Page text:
Following is the essay you can designate as Volume 10, Number 32 of
This Week’s Clue, based on the e-mail newsletter I have produced since
March, 1997. It would be the issue of August 13.
At no time in my living memory has fear and loathing toward the rich and famous been as palpable as it is today.
Note I say rich and famous. It’s not just the malefactors of great wealth, whether at Halliburton or the hedge funds, who are now being resented. And it’s not just the celebrities like Lindsay Lohan we dislike.
In all these cases the source of resentment is the same. We feel they have gone native, that they are no longer earning their credibility, that they have become Clueless and need to get off our TVs. Yet they stay.
We rightly celebrate those who earn their way into our hearts, those who work hard, play by the rules and succeed. Find me someone who really hates J.K. Rowling, or Linus Torvalds, (left) or Anne Hathaway. They’re probably a pretty sick and twisted individual. These people got where they are in life the right way, and so far as is known lead admirable lives. They care about what they do, they do it well, then they go home and take care of those they care most about.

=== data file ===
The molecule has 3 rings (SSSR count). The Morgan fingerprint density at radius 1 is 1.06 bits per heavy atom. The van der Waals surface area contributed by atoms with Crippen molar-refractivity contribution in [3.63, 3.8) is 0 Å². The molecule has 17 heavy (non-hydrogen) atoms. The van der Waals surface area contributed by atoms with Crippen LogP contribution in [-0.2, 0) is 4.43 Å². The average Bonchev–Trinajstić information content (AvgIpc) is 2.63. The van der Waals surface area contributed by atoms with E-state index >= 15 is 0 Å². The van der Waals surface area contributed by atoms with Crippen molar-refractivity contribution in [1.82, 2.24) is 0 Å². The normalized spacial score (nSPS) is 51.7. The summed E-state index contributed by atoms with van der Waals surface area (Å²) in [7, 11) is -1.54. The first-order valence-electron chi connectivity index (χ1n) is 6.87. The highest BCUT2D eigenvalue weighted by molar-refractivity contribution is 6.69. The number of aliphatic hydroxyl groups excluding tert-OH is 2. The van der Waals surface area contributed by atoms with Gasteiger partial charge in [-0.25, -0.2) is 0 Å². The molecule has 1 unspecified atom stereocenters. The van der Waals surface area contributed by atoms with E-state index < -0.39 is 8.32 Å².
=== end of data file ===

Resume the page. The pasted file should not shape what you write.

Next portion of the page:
On the other hand there are the cheaters, those whose reputations seem unearned, whose wealth came too easy, whose fame comes from nothing more than the process of fame-making itself. Paris Hilton is the famous triple-threat here. She inherited her money, she has never done a thing worthwhile, and she’s famous for going to parties. Her downfall, albeit brief, was widely hailed.
But people like that have been with us for ages. Doris Duke was a similar character from the 1930s. What is unique in our time is that we’re no longer just angry at those who become the story.
We’re also angry at those who bring us the story.
This is a fact the elites in Washington and New York have not grasped. TV anchors, newspaper columnists, and magazine writers like Joe Klein continue to act as though they are tribunes of the people, filtering our thoughts, speaking truth to power, when the fact is we see them as part of the problem. When attacked, they tend to respond in kind, acting as though their critics are either anonymous, small-minded, or otherwise unworthy to dare dislike them and their work.
In other words, they act like Bush. The process of "going native" in Washington, or New York, or Los Angeles, is sad to see. And it’s when people do this, then remain insulated, isolated from criticism, while pretending to speak for ordinary people in Keokuk, Iowa, that the media mix changes.
Most political crises occur when the credibility of those with power
disappears. When the curtain is swung away from the Wizard, when the
Emperor is seen to have no clothes, it becomes pretty easy to point
out. But what happens when the person empowered with doing the pointing loses their
This is when the dominant medium changes, and the process by
which this change happens is important. It’s a bottom-up process.
the 1890s wise-cracking newsmen like H.L. Mencken (right) became bigger than
their employers by channeling what they were hearing around them, and